A year or so ago, I started compiling a “recommended reading” list about Wilcox County, Alabama. I write a weekly column for the newspaper in Camden, the county seat of Wilcox County, and this list was part of my research for future columns. I talked with a lot of folks regarding books about Wilcox County, and one title that came up time and time again was “Lummie Jenkins: The Unarmed Sheriff of Wilcox County” by Delynn Jenkins Holloran.
I put this book on my official “bucket list” a while back and for Christmas my radio colleague Luther Upton gave me a copy that he’d gotten when it was originally published in 2008. I began reading “Lummie Jenkins” on Wednesday of last week and finished reading it on Sunday. I can now see why it comes so highly recommended by Wilcox County history buffs.
For those of you unfamiliar with this book, it’s about Percy Columbus “Lummie” Jenkins, who was a long-time sheriff of Wilcox County and was at one time said to be the longest serving sheriff in the United States. Jenkins, who was also a Mason, was born on March 31, 1901 and passed away at the age of 77 on Dec. 6, 1978. He is buried in Camden Cemetery.
During those years, Jenkins was a long-time law enforcement officer in Wilcox County, following in the footsteps of his father who also served as the county’s sheriff. As a young man, he got his start as a town marshal in Camden before becoming a sheriff’s deputy. He eventually ran for sheriff and went on to serve as the county’s sheriff for decades.
It’s said that during all of his time as sheriff, Jenkins never wore a gun and made use of firearms only during the rare manhunt. Jenkins was also said to have been so revered and respected by law-abiding citizens and criminals alike that those he held warrants on usually just turned themselves in. In other cases, he’d simply pick up their phone and tell them to come turn themselves in.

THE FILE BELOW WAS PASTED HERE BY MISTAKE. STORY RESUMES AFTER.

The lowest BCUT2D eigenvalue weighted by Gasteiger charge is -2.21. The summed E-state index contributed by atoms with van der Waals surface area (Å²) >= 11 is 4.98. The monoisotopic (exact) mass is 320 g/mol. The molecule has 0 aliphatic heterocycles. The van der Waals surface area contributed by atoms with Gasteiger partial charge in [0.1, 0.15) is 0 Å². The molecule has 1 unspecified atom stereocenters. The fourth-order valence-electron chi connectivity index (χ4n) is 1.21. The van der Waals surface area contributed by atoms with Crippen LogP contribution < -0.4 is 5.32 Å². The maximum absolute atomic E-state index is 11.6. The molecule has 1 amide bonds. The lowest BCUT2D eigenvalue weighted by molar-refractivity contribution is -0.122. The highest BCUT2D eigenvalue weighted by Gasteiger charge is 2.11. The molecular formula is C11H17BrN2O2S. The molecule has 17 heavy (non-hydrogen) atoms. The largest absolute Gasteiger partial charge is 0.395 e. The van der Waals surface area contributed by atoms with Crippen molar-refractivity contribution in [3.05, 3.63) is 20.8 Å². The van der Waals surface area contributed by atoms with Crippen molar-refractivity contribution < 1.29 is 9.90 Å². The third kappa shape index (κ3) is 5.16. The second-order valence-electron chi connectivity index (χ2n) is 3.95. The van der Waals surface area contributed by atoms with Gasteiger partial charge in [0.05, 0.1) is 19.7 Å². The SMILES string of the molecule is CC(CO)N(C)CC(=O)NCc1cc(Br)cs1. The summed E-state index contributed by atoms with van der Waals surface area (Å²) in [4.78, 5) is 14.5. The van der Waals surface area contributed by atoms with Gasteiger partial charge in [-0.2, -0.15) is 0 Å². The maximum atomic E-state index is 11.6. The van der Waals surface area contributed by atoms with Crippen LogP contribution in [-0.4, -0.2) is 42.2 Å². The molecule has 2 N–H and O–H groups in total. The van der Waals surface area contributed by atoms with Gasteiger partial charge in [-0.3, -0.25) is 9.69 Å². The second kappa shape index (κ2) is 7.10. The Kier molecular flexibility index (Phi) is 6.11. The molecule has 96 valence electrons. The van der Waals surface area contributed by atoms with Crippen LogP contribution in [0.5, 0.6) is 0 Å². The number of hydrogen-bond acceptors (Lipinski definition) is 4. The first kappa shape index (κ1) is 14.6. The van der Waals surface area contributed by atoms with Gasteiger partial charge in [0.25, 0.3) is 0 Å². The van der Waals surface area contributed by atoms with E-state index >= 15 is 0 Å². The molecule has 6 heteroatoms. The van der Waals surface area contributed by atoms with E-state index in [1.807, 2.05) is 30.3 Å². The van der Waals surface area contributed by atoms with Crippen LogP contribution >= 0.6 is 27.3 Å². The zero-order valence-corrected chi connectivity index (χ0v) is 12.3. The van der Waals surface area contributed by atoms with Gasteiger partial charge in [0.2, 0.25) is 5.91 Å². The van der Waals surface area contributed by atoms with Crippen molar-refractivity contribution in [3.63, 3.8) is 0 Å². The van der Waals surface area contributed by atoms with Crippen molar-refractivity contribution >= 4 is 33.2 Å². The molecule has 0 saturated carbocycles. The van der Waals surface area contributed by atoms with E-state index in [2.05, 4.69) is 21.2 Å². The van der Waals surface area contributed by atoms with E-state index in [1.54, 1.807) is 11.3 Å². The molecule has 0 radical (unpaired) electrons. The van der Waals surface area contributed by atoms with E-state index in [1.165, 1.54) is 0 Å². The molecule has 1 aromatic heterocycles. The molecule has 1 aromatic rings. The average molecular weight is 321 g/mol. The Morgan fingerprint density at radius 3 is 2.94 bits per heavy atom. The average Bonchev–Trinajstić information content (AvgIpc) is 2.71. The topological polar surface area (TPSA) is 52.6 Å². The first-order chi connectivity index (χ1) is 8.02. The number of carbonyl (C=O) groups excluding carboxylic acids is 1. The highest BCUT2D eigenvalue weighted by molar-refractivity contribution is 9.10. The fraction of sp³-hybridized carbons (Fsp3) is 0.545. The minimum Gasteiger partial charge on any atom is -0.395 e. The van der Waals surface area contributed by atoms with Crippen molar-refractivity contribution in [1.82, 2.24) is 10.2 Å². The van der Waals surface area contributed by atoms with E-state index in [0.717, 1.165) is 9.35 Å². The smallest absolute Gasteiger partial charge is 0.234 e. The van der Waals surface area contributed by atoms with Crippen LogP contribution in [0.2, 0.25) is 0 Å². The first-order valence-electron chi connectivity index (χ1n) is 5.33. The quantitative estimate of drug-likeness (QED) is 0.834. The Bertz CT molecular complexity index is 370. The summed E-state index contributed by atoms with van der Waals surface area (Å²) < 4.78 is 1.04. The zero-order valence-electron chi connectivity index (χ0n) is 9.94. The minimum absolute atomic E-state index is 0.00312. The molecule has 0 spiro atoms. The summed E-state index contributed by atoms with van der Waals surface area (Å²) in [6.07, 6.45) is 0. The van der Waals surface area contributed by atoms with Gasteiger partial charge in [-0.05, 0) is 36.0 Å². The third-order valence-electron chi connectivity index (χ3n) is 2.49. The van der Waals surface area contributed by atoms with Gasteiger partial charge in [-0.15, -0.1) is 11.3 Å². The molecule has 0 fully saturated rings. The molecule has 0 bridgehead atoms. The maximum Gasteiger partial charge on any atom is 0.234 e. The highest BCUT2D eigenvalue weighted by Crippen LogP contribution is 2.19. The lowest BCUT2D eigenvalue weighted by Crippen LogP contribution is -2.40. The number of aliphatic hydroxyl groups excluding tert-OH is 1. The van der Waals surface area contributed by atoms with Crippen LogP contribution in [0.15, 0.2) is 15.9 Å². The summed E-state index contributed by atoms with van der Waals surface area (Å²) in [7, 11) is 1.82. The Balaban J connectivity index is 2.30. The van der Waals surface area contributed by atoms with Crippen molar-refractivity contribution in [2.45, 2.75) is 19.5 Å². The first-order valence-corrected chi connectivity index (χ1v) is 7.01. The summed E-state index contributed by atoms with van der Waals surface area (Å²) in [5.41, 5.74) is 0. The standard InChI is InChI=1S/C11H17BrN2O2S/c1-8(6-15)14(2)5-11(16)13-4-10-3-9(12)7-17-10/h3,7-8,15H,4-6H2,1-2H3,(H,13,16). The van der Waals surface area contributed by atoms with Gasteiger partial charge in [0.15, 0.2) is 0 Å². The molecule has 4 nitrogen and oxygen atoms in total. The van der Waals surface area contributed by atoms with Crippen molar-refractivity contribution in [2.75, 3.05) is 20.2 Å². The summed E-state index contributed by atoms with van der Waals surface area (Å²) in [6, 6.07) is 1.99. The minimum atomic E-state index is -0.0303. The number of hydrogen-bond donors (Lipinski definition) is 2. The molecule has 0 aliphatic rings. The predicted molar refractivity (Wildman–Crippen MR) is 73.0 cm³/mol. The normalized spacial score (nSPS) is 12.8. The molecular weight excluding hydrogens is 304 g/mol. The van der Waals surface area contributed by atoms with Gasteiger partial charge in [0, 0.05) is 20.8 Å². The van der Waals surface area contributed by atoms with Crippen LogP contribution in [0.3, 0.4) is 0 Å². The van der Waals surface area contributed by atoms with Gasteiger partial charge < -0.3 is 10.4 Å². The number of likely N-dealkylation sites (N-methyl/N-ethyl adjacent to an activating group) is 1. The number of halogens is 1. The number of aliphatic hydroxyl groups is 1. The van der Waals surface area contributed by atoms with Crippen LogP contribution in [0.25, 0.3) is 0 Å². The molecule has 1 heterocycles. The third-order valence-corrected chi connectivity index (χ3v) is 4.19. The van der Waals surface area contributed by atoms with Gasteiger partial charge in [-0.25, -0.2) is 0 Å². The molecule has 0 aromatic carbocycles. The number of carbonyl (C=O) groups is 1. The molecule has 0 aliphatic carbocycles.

The book details many of Jenkins’ most famous cases, including the infamous Judge Dannelly murder and the apprehension of the “Blackstock” gang from Mississippi. The book also touches on the changes brought about by the Civil Rights Movement and Jenkins’ dealings with such figures as Martin Luther King Jr. Many of these tales are in Jenkins’ own words and are taken from notes about his career that he made before his death.
This book was also very funny in parts. Jenkins had a reputation for being a master of human psychology and was able to crack even the toughest of criminals with his sly methods of interrogation. Many of these stories are humorous, and shed a lot of light on why his track record for solving tough cases quickly is almost legendary.
In the end, how many of you have read “Lummie Jenkins: The Unarmed Sheriff of Wilcox County”? What did you think about it? What other books about Wilcox County would you recommend? Let us know in the comments section below.